The OpenID v.Next session at IIW run by David Recordon and Dick Hardt reached some important conclusions about the future of OpenID. The motivation for the v.Next discussion was the sense that we’ve learned enough since the OpenID 2.0 specification was finalized that it’s time to revise the spec to incorporate what we’ve learned. This session attempted to reach a consensus on the priorities for the next version of OpenID, with a large number of the important players participating. I haven’t seen the decisions made published elsewhere, so I’m recording them here.
David organized the session around a stated goal of producing an evolved OpenID specification within the next six months. The consensus goals reached were as follows. The numbers represent the number of participants who said that they would work on that feature in the next six months.
- Integrating the UX extension (in which the user interacts with the OP in a pop-up window) into the core specification: 12
- Evolving the discovery specification for OpenID, including adding OpenIDs using e-mail address syntax: 10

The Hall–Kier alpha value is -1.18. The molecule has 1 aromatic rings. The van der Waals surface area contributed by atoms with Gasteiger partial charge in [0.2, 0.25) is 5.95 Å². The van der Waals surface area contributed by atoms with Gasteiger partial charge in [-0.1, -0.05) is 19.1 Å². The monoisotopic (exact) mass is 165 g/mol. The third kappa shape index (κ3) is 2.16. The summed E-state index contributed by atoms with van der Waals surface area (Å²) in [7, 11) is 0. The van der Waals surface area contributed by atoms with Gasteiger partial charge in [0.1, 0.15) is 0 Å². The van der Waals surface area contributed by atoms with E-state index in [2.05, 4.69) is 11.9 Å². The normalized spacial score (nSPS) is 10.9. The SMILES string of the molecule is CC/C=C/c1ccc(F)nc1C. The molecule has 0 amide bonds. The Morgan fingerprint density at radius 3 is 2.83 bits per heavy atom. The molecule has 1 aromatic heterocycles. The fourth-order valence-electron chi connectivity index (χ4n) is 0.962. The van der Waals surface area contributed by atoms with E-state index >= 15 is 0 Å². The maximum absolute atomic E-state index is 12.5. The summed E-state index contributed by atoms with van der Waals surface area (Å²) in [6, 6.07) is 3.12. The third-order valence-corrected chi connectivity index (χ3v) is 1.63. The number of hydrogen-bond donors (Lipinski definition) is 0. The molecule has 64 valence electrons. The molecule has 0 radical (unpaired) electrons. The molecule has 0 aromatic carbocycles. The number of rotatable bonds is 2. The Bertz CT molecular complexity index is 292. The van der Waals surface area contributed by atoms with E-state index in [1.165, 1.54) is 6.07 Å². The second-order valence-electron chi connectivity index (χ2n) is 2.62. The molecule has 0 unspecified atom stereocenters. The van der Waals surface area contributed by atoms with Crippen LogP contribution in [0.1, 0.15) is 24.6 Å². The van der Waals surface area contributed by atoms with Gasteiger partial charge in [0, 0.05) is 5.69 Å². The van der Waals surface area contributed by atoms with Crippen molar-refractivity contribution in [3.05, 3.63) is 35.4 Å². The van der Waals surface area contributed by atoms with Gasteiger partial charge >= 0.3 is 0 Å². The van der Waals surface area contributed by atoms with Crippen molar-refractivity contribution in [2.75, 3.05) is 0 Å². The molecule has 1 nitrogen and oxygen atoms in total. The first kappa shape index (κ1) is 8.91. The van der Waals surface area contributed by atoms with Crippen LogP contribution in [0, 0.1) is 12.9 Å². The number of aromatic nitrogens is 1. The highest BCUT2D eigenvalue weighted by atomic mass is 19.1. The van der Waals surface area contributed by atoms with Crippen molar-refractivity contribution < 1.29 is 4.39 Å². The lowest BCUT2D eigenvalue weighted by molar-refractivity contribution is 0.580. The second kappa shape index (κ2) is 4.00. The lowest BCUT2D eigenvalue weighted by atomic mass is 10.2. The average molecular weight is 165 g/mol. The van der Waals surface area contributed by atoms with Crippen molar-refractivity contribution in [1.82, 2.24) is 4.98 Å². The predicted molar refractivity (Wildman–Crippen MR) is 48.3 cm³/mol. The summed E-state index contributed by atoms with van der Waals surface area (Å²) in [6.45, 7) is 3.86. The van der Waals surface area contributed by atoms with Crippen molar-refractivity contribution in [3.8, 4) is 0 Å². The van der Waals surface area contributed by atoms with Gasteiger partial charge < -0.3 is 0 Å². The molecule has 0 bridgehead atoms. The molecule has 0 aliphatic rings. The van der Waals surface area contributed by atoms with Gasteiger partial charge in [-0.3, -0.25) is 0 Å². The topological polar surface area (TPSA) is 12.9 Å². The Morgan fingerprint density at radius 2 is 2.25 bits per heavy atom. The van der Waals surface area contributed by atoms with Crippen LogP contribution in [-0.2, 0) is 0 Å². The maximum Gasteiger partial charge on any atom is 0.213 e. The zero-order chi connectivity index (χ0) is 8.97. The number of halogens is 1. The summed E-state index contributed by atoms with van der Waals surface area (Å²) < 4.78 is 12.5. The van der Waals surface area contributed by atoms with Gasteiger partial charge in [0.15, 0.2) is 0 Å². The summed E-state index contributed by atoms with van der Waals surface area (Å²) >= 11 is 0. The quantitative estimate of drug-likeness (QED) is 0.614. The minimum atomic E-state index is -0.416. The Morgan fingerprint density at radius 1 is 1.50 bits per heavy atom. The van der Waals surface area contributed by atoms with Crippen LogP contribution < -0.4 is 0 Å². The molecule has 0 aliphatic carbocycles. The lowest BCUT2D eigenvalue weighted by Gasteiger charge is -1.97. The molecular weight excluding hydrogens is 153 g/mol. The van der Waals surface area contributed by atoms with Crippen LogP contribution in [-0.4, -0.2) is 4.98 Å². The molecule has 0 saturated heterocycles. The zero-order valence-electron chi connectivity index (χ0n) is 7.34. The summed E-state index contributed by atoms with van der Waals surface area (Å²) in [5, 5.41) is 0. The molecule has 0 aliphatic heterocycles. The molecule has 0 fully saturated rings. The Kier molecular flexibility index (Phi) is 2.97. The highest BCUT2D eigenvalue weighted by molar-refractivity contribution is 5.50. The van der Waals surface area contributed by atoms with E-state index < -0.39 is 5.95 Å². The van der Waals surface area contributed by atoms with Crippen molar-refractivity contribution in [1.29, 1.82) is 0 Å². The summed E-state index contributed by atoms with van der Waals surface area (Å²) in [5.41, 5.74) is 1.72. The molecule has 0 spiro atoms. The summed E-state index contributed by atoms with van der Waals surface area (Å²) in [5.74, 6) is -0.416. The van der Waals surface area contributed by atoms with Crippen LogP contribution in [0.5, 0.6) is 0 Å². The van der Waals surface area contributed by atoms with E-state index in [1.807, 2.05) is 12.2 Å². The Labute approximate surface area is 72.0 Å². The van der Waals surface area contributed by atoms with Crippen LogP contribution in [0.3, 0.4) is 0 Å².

- Integrating attributes (claims) into the core specification: 9
- Integrating the OAuth Hybrid specification into the core specification: 8
- Supporting an optional active client (identity selector) and non-browser applications: 8
- Improve security, including investigating enabling use at levels of assurance above NIST level 1: 8
- Better support for mobile devices: 8
- Addressing the problem of long URLs (where browsers limit URL length to 2048 or sometimes 256 characters): 6
And in case it isn’t obvious from reading the above, there was also an explicit consensus in the room that OpenID v.Next would not be backwards compatible with OpenID 2.0. (It will be related to, but not compatible with OpenID 2.0, analogously to how SAML 2.0 is related to, but not compatible with SAML 1.1.) I believe we have interesting and exciting times ahead!